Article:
Tuesday, December 13, 2011

What Can We Feed the Deer During a Heavy Snow Period in Michigan?

Whitetail deer can be found in every Michigan county.

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Winter in Michigan brings about its own survival woes. In addition to heat and shelter, citizens also work to ensure their pets are cared for and protected from the elements. It can be natural to feel empathy for one's woodland neighbors, such as deer, during a hard winter. While instinct may be to feed them, Michigan has a no-feed law in place for some very good reasons. Knowing how deer physiology and habits change in the winter can actually show why feeding deer in the winter can cause more harm than good.

Related Searches: Changes in Deer Physiology

Wild animals have natural ways to deal with the harsh conditions winter can bring. While deer do not hibernate like bears do, they do undergo a unique set of physiological changes that allow them to require less food in winter. These changes include: the growth of a thicker coat of hollow hairs for added insulation, fat storage to provide calories over long stretches when calories may not be available and decrease of metabolic rate to burn fat more slowly and make fat storage last longer.

Deer Digestion

Deer fall into the category of ruminants, meaning they have a four-part stomach with microbes used for digesting specific types of woody vegetation that is the staple of their diet. When well-intended humans begin to introduce new foods into a deer’s diet, specifically corn and other grains, deer are unable to digest the food efficiently because they do not have the right microbial support in their digestive systems. In some cases, deer may even starve with a stomach full of food.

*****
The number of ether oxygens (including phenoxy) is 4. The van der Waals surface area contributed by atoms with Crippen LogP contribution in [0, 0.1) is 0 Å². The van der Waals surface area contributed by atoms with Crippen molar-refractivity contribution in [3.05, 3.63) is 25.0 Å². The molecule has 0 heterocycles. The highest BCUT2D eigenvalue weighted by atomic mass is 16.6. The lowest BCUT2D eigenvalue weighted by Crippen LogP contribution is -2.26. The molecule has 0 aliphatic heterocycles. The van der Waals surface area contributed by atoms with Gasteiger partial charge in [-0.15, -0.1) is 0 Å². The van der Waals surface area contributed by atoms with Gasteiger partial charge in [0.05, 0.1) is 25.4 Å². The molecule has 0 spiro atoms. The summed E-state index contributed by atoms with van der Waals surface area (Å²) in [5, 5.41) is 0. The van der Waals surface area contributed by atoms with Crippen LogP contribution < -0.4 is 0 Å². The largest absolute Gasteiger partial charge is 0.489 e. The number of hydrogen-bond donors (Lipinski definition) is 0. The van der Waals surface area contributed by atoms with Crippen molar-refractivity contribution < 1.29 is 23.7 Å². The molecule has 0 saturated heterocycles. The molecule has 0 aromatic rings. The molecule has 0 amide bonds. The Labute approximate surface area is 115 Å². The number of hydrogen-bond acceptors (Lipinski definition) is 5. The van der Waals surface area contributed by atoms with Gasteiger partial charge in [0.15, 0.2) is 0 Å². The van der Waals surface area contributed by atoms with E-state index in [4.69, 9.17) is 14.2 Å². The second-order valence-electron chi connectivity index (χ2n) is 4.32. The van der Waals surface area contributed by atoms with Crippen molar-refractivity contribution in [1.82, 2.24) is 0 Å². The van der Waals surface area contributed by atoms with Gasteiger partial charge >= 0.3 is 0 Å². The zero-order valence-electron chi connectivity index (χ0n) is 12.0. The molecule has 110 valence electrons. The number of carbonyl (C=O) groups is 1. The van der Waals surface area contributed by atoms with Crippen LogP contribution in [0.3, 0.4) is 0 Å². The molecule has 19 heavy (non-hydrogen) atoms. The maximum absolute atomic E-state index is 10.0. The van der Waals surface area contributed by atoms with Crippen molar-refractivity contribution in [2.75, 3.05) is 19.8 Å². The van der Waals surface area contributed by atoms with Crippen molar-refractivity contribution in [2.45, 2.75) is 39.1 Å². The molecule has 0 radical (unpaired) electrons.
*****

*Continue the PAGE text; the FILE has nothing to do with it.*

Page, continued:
Deer Habitat

While you may see deer roaming in fields and near the shoulders of the road, when the thick of winter approaches, they migrate to habitat complexes. These complexes are characterized by thick thermal cover to break brisk winter wind and provide shelter from heavy snow. These complexes typically contain sufficient vegetation for their survival as well.

Natural Selection

In a natural environment, the healthiest and strongest deer will eat first and eat the most. Young, old and sick deer eat less. This does not change if humans try to supplement the deer’s natural diet. If humans supply more food, the healthiest and strongest deer will still eat first and eat the most, which provides little-to-no help for the deer that actually need the most help. This is a natural process that ensures the deer herd does not grow to numbers beyond what the natural environment can support.

ReferencesMichigan Department of Natural Resources: Deer and Feeding BanDepartment of Natural Resources: Michigan Landowners Guide to Whitetail DeerMichigan Department of Natural Resources: Whitetail DeerPhoto Credit Jupiterimages/Photos.com/Getty ImagesRead Next:

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